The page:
LOCATING RESOURCES FOR ANTHROPOLOGY:
To find academic and non-academic resources, start at the Barber Library Web page at http://www.cocc.edu/library/.
Look for the icon that says Resources by Subject.
Scroll down, and look for the link that leads you to the Social Sciences Resources page.
That leads you to a great webpage that has links to our online catalog (to find books), links to online encyclopedias, and many, many links to our online databases (to find articles) in the field of anthropology.
Topics for your Cultural Anthropology midterm research assignment are best addressed using our online encyclopedias (to locate background and history of a product) and article databases (to locate articles about the globalization, industry, and marketing of a product).
Wikipedia can also be invaluable for determining the background and history of a product. Know, however, that your assignment requires you to use a number of “official” library resources; that is, encyclopedias (online and print), and articles (mainly accessible via databases).
Since you are researching products for this course, you’ll find some great resources on our Business page as well.
USE THESE ONLINE ENCYCLOPEDIA COLLECTIONS FOR BACKGROUND AND HISTORY:
Scroll down the Social Sciences Resources page or Business page and look for Encyclopedias and More. Choose an encyclopedia that looks like it would include information on your topic. Some particular titles of interest include:
The Business of Food: Encyclopedia of the Food and Drink Industries
Encyclopedia of American Industries
Encyclopedia of Consumer Culture
Encyclopedia of Clothing and Fashion
Encyclopedia of Emerging Industries
Encyclopedia of Global Industries
Encyclopedia of World Cultures
Fashion, Costume, and Culture
Food Cultures of the World Encyclopedia
Worldmark Encyclopedia of Cultures and Daily Life
Also look for our Credo Reference , Gale Virtual Reference Library, Sage Reference Collection and ABC-CLIO Reference Collection –these allow you to search for a topic across a dozens (or hundreds!) of online encyclopedias at the same time.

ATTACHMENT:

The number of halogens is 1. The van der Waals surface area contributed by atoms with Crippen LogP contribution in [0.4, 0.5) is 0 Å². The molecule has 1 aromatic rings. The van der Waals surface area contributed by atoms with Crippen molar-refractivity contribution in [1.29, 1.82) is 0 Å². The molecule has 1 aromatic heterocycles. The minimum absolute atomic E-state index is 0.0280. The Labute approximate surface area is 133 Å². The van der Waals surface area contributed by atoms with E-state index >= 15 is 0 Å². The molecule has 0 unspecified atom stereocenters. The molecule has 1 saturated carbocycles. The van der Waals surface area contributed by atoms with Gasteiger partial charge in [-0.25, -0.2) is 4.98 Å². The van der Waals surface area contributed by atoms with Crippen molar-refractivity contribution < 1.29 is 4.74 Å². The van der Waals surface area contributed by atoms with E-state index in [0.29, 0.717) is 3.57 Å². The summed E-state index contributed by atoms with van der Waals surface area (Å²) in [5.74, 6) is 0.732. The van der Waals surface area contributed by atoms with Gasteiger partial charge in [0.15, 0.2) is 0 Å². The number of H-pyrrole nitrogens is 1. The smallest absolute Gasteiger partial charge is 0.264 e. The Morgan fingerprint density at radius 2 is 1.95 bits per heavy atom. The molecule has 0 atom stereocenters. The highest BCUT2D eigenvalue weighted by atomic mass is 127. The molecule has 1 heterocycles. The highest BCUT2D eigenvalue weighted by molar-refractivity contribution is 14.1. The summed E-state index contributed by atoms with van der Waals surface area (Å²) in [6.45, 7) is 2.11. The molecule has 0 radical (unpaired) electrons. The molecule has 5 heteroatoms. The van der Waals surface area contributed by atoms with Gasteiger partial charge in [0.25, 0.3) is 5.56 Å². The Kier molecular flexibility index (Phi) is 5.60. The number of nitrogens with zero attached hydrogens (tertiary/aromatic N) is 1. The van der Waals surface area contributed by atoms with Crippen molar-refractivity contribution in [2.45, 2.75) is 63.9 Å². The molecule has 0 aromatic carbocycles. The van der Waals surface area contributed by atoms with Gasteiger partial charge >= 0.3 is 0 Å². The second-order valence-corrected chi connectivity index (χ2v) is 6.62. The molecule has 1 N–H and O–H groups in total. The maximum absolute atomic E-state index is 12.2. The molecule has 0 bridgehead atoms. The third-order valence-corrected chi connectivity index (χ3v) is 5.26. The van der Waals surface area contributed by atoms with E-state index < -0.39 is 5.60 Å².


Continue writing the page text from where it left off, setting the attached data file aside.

The article databases Academic Search Premier or Academic OneFile are great places to start for academic articles. Also try Business Resource Premier and Business, Economics and Theory for a business/economic perspective on your product.
MasterFile Premier and Popular Magazines are great places to start for non-academic articles.
- Try typing in keywords (use truncation–the *–to serve as a wild card for plurals and various endings.
- Try limiting your search to keywords in article titles (use the pull down menu).
- Try limiting your search to full text and/or peer reviewed (scholarly, academic) articles.
- Try using ” ” for phrases (example: “fair trade”).
- Try using some of the cultural anthropology concepts and phrases discussed in your midterm project description: globalization, capitalism, “fair trade”, enculturation, “cultural relativism”.
HOW TO DETERMINE WHETHER A SOURCE IS ACADEMIC OR NOT ACADEMIC:
Academic books and articles will be supported with footnotes/endnotes and bibliographies. Look at the back of the book or scroll down to the end of an article to find these. Other signs of an academic source are the publisher (is it a university press?) or the title or credentials of the journal. Most of our article databases allow you to limit your search to scholarly (academic) resources. Academic sources tend to dive deep into a topic. The article databases Academic Search Premier or Academic OneFile are great places to start for academic articles.
Non-academic (or popular) sources may be brief, involve more illustrations, be printed on glossy paper, and perhaps provide a ‘light’ or subjective take on a topic.
Several of our article databases–MasterFile Premier and Popular Magazines–-focus on non academic articles.
AAA CITATION FORMAT:
Printable Quick Guide: http://www.aaanet.org/publications/style_guide.pdf